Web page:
10. I hate emotionally manipulative commercials like the ASPCA one; I will actually change the channel. I like ones similar to Hallmark commercials that bring a tear to my eye. That's what I thought of when I read the title of your thread and was ready to argue. But turns out no argument from me😀. The emotionally manipulative ones don't make me cry, they make me mad! I agree with Tanaqui, I might actually give if they showed happy dogs. Or maybe the contrast of a sick, sad dog and the same dog later, happy with a family. Mary
  11. Yes, often times the military member is slated to return "soon." But as to the where and when, it can range wildly. By weeks or months, depending on the needs of the military.
  12. I understand what you are saying. My DH was 21 years active Air Force, I was 21 years active and reserve Air Force, DD is active Army, my dad was 20 years Army. We are a family with a military heritage. My dad fought in two wars. My DH only had one short deployment because he retired in 2005 before the crazy deployments started. BUT I guess you have to ask, who is putting these reunions out there for us to see. It is the people who are being reunited. They want to share their joy with others. I love the reunion videos, but I also know what happened before them. That to me makes them all the more powerful. I love sharing in their joy. Mary
  13. It depends on your circumstances. There is no one size fits all answer. It depends if there are guardianship issues, the size of your estate, potential tax issues, etc. I’m an attorney, though inactive, and I still went to a trust and estate attorney to get a will. My recommendation would be to consult an attorney. Mary
  14. I don't have any specific advice, but thought I could share an encouraging story about my dancing DD. My youngest DD, about to be 25, was a pre-professional ballet dancer. Which means 20+ hours a week in high school, a lot more when counting rehearsal. She wanted to major in dance in college but began having injury/chronic pain in her sophomore year of HS. Ran around to PTs trying to find someone to help, but particularly who understood ballet. Finally ended up going to a wonderful practice with a lot of former ballet dancers who were now PTs. They could speak the same language and "got" what my DD needed. Two years later she had surgery to fix a tendon with an ortho who understood ballet, rehabbed and went off to college. Majored in dance while taking all the pre-reqs to get into PT school upon graduation. Sophomore year she was struggling with pain again. After A LOT of angst she decided to cut to the chase and change majors to Sports Medicine. She excelled AND had time to be involved in student government and a lot of volunteer opportunities. She got some the of clinical observation hours needed for her major during the summer at her old PT practice.😀 Graduated and took a year off to apply to PT schools. Worked in admin at her old PT😀. Got into all the PT schools she applied too. She is now on active duty in the Army at their stellar PT school. Being paid to go to graduate school. It has been the perfect fit for her. We can clearly see how the ballet experience taught her discipline and determination, but the injuries also taught perseverance and about PT! Ballet also gave her great kinesthetic awareness which is very valuable in instructing patients in therapy. All of her experiences helped mold her for what she is doing now! But boy were there a lot of ups and downs! As the mom I was there for ALL the tears, pain, angst, etc. And it was HARD. But I can see how in the end it all benefited DD. Mary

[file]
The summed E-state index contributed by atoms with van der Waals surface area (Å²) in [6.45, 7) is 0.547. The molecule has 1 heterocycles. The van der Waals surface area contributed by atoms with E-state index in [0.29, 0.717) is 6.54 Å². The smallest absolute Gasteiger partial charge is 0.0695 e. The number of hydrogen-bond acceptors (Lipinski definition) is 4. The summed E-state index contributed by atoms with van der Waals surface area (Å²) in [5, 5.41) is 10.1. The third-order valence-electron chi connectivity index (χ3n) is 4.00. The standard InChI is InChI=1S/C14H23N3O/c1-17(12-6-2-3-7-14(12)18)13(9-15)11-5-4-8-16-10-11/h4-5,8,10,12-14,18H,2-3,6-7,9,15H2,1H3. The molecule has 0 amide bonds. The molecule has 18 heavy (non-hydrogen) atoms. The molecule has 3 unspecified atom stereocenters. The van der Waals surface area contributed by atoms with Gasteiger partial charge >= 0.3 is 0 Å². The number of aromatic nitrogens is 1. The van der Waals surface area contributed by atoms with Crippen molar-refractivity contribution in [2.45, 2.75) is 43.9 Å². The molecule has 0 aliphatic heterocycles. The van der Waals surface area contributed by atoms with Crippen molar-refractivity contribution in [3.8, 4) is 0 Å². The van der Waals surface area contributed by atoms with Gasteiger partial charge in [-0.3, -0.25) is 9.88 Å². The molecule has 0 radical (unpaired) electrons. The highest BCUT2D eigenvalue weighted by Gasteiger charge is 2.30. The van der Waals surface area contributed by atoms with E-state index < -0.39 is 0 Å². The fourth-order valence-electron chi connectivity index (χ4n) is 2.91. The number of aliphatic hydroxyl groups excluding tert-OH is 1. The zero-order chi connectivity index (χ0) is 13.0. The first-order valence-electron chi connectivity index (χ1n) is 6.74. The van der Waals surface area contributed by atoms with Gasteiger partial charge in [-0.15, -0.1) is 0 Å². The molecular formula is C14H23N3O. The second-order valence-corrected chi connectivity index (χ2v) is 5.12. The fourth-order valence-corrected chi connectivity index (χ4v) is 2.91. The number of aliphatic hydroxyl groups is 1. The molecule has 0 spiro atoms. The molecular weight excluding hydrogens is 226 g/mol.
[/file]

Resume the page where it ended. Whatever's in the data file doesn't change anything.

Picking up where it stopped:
15. I breastfed both dds until 18-20 months. I am so glad I did. I don't remember feeling any pressure at the time, they are 24 and 28 now. Oldest dd gave birth to twins on Thanksgiving. Leading up to the delivery she got incredible pressure from acquaintances (I won't call them friends) to breastfeed. Her answer was, "My intension is to breastfeed, but I'm having twins, I'll do what I have to do!" Some of the women got VERY pushy about it. As it turned out, both babies had different latching difficulties, and one had a sensitivity to cow's milk. That made tandem nursing impossible. So dd supplemented with formula and pumped breast milk. She was exhausted. Finally, after a couple of months, after consulting with the pediatrician, she went to formula exclusively. They babies are doing very well. I think her answer to the breastfeeding advocates was perfect. We all want the best for our children, but that looks different for each situation and we will do what we have to do.